Christopher Kelsey

Overview:

Clinical trials that are currently enrolling patients include a study investigating lower doses of radiation therapy for patients with diffuse large B-cell lymphoma, with the goal of maintaining excellent tumor control but decreasing the risk of long-term side effects of treatment.

I also have an interest in genetic determinants of radiation sensitivity, predictors of local recurrence after surgery for lung cancer, radiation-induced lung injury, and the role of radiation therapy in advanced (stage III-IV) diffuse large B-cell lymphoma and Hodgkin lymphoma.

Positions:

Professor of Radiation Oncology

Radiation Oncology
School of Medicine

Member of the Duke Cancer Institute

Duke Cancer Institute
School of Medicine

Education:

B.S. 1998

Brigham Young University

M.D. 2002

University of Colorado, Colorado Springs

Grants:

Early Detection of Changes in Pulmonary Gas Exchange by Hyperpolarized Xe MRI

Administered By
Radiology
Awarded By
National Institutes of Health
Role
Co Investigator
Start Date
End Date

Early Detection of Changes in Pulmonary Gas Exchange by Hyperpolarized Xe MRI

Awarded By
National Institutes of Health
Role
Co Investigator
Start Date
End Date

Phase 1/2 Study of Stereotactic Body Radiation Therapy (SBRT) with or without GC4711 for Early Stage, Centrally Located or Large Non-Small Cell Lung Cancer (NSCLC)

Administered By
Radiation Oncology
Awarded By
Galera Therapeutics, Inc.
Role
Principal Investigator
Start Date
End Date

Publications:

Analysis of Dosimetric and Clinical Risk Factors Predicting Chest Wall Toxicity after SBRT for NSCLC

Authors
Eclov, N; Wang, Z; Kelsey, CR; Yin, FF
MLA Citation
Eclov, N., et al. “Analysis of Dosimetric and Clinical Risk Factors Predicting Chest Wall Toxicity after SBRT for NSCLC.” International Journal of Radiation Oncology*Biology*Physics, vol. 105, no. 1, Elsevier BV, 2019, pp. E505–E505. Crossref, doi:10.1016/j.ijrobp.2019.06.1326.
URI
https://scholars.duke.edu/individual/pub1415737
Source
crossref
Published In
International Journal of Radiation Oncology, Biology, Physics
Volume
105
Published Date
Start Page
E505
End Page
E505
DOI
10.1016/j.ijrobp.2019.06.1326

Hyperpolarized 129Xe Magnetic Resonance Imaging for Functional Avoidance Treatment Planning in Thoracic Radiation Therapy: A Comparison of Ventilation- and Gas Exchange-Guided Treatment Plans.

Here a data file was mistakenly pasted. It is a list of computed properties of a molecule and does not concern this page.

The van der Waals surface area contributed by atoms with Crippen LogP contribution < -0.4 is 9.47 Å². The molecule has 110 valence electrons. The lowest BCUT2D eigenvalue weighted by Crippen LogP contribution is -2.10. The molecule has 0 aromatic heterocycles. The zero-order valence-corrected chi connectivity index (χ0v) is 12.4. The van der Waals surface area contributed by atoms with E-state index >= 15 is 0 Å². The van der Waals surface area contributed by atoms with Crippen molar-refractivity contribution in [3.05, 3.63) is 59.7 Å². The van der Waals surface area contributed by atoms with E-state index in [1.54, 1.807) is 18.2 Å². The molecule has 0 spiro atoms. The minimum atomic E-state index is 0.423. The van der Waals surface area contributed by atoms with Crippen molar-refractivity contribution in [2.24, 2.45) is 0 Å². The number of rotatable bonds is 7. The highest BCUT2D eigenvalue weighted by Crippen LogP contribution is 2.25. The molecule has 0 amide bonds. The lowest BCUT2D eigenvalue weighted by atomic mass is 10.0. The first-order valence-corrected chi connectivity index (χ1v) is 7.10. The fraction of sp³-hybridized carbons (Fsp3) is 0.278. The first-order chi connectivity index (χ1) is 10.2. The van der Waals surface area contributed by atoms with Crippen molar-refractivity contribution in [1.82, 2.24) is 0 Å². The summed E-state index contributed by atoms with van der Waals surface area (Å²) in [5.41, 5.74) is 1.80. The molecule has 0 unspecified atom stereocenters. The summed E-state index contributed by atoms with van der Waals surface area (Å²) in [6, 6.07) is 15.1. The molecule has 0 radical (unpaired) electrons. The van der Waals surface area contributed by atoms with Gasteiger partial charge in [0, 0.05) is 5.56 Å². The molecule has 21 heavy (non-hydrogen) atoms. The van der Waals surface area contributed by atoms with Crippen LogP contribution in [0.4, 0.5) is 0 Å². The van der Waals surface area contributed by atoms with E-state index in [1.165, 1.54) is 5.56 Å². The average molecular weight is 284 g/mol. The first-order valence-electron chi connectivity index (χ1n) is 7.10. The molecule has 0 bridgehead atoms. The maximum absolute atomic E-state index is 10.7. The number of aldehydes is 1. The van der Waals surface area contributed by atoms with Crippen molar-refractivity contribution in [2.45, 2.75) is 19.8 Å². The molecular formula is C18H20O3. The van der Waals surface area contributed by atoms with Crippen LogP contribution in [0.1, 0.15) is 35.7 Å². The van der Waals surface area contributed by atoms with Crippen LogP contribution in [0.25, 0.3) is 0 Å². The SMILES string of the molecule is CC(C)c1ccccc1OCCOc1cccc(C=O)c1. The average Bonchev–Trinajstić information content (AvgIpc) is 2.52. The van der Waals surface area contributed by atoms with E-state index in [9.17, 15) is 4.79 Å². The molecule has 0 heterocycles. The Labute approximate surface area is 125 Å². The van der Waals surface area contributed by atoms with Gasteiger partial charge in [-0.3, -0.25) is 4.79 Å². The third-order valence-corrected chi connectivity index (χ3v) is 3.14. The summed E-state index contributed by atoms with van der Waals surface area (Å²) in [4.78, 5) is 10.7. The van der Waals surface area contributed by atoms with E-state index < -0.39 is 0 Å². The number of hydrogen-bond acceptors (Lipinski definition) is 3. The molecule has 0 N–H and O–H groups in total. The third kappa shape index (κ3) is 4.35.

PURPOSE: To present a methodology to use pulmonary gas exchange maps to guide functional avoidance treatment planning in radiation therapy (RT) and evaluate its efficacy compared with ventilation-guided treatment planning. METHODS AND MATERIALS: Before receiving conventional RT for non-small cell lung cancer, 11 patients underwent hyperpolarized 129Xe gas exchange magnetic resonance imaging to map the distribution of xenon in its gas phase (ventilation) and transiently bound to red blood cells in the alveolar capillaries (gas exchange). Both ventilation and gas exchange maps were independently used to guide development of new functional avoidance treatment plans for every patient, while adhering to institutional dose-volume constraints for normal tissues and target coverage. Furthermore, dose-volume histogram (DVH)-based reoptimizations of the clinical plan, with reductions in mean lung dose (MLD) equal to the functional avoidance plans, were created to serve as the control group. To evaluate each plan (regardless of type), gas exchange maps, representing end-to-end lung function, were used to calculate gas exchange-weighted MLD (fMLD), gas exchange-weighted volume receiving ≥20 Gy (fV20), and mean dose in the highest gas exchanging 33% and 50% volumes of lung (MLD-f33% and MLD-f50%). Using each clinically approved plan as a baseline, the reductions in functional metrics were compared for ventilation-optimization, gas exchange optimization, and DVH-based reoptimization. Statistical significance was determined using the Freidman test, with subsequent subdivision when indicated by P values less than .10 and post hoc testing with Wilcoxon signed rank tests to determine significant differences (P < .05). Toxicity modeling was performed using an established function-based model to estimate clinical significance of the results. RESULTS: Compared with DVH-based reoptimization of the clinically approved plans, gas exchange-guided functional avoidance planning more effectively reduced the gas exchange-weighted metrics fMLD (average ± SD, -78 ± 79 cGy, compared with -45 ± 34 cGy; P = .03), MLD-f33% (-135 ± 136 cGy, compared with -52 ± 47 cGy; P = .004), and MLD-f50% (-96 ± 95 cGy, compared with -47 ± 40 cGy; P = .01). Comparing the 2 functional planning types, Gas Exchange-Guided planning more effectively reduced MLD-f33% compared with ventilation-guided planning (-64 ± 95; P = .009). For some patients, Gas Exchange-Guided functional avoidance plans demonstrated clinically significant reductions in model-predicted toxicity, more so than the accompanying ventilation-guided plans and DVH-based reoptimizations. CONCLUSION: Gas Exchange-Guided planning effectively reduced dose to high gas exchanging regions of lung while maintaining clinically acceptable plan quality. In many patients, ventilation-guided planning incidentally reduced dose to higher gas exchange regions, to a lesser extent. This methodology enables future prospective trials to examine patient outcomes.